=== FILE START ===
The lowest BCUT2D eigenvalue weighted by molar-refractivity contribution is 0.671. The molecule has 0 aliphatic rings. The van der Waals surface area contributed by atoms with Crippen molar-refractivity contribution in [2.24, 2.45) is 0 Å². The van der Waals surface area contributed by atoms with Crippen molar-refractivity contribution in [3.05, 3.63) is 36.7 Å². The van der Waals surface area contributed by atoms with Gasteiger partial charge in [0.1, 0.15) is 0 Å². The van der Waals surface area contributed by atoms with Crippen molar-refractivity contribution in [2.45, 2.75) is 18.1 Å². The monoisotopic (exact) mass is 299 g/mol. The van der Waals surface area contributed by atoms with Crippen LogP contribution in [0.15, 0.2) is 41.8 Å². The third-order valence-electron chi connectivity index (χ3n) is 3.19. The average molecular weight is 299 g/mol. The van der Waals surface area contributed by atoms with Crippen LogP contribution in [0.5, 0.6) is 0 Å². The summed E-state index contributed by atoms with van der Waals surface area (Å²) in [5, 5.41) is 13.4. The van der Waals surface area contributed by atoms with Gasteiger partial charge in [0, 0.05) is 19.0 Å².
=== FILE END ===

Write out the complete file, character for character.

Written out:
The lowest BCUT2D eigenvalue weighted by molar-refractivity contribution is 0.671. The molecule has 0 aliphatic rings. The van der Waals surface area contributed by atoms with Crippen molar-refractivity contribution in [2.24, 2.45) is 0 Å². The van der Waals surface area contributed by atoms with Crippen molar-refractivity contribution in [3.05, 3.63) is 36.7 Å². The van der Waals surface area contributed by atoms with Gasteiger partial charge in [0.1, 0.15) is 0 Å². The van der Waals surface area contributed by atoms with Crippen molar-refractivity contribution in [2.45, 2.75) is 18.1 Å². The monoisotopic (exact) mass is 299 g/mol. The van der Waals surface area contributed by atoms with Crippen LogP contribution in [0.15, 0.2) is 41.8 Å². The third-order valence-electron chi connectivity index (χ3n) is 3.19. The average molecular weight is 299 g/mol. The van der Waals surface area contributed by atoms with Crippen LogP contribution in [0.5, 0.6) is 0 Å². The summed E-state index contributed by atoms with van der Waals surface area (Å²) in [5, 5.41) is 13.4. The van der Waals surface area contributed by atoms with Gasteiger partial charge in [0, 0.05) is 19.0 Å².